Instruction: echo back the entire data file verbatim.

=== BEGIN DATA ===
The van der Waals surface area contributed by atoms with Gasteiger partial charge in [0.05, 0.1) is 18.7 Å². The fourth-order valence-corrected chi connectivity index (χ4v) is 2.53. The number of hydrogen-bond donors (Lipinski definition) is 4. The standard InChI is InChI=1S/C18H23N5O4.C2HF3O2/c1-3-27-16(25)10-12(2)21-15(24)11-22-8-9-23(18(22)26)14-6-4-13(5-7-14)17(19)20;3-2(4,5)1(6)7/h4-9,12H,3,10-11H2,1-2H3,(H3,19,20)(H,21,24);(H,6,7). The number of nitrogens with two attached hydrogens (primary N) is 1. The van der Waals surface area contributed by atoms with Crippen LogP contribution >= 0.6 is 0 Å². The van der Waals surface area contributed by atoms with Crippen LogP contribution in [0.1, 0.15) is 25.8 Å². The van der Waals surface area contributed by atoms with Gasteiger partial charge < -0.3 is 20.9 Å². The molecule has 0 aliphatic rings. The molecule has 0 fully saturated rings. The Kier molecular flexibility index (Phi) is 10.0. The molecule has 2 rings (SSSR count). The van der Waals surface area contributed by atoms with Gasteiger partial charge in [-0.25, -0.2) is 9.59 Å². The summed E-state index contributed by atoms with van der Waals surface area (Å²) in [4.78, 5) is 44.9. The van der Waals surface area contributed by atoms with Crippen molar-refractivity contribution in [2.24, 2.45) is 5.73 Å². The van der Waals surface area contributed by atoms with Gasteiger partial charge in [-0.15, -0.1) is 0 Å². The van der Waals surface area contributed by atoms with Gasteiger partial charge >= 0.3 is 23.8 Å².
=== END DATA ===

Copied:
The van der Waals surface area contributed by atoms with Gasteiger partial charge in [0.05, 0.1) is 18.7 Å². The fourth-order valence-corrected chi connectivity index (χ4v) is 2.53. The number of hydrogen-bond donors (Lipinski definition) is 4. The standard InChI is InChI=1S/C18H23N5O4.C2HF3O2/c1-3-27-16(25)10-12(2)21-15(24)11-22-8-9-23(18(22)26)14-6-4-13(5-7-14)17(19)20;3-2(4,5)1(6)7/h4-9,12H,3,10-11H2,1-2H3,(H3,19,20)(H,21,24);(H,6,7). The number of nitrogens with two attached hydrogens (primary N) is 1. The van der Waals surface area contributed by atoms with Crippen LogP contribution >= 0.6 is 0 Å². The van der Waals surface area contributed by atoms with Crippen LogP contribution in [0.1, 0.15) is 25.8 Å². The van der Waals surface area contributed by atoms with Gasteiger partial charge < -0.3 is 20.9 Å². The molecule has 0 aliphatic rings. The molecule has 0 fully saturated rings. The Kier molecular flexibility index (Phi) is 10.0. The molecule has 2 rings (SSSR count). The van der Waals surface area contributed by atoms with Gasteiger partial charge in [-0.25, -0.2) is 9.59 Å². The summed E-state index contributed by atoms with van der Waals surface area (Å²) in [4.78, 5) is 44.9. The van der Waals surface area contributed by atoms with Crippen molar-refractivity contribution in [2.24, 2.45) is 5.73 Å². The van der Waals surface area contributed by atoms with Gasteiger partial charge in [-0.15, -0.1) is 0 Å². The van der Waals surface area contributed by atoms with Gasteiger partial charge >= 0.3 is 23.8 Å².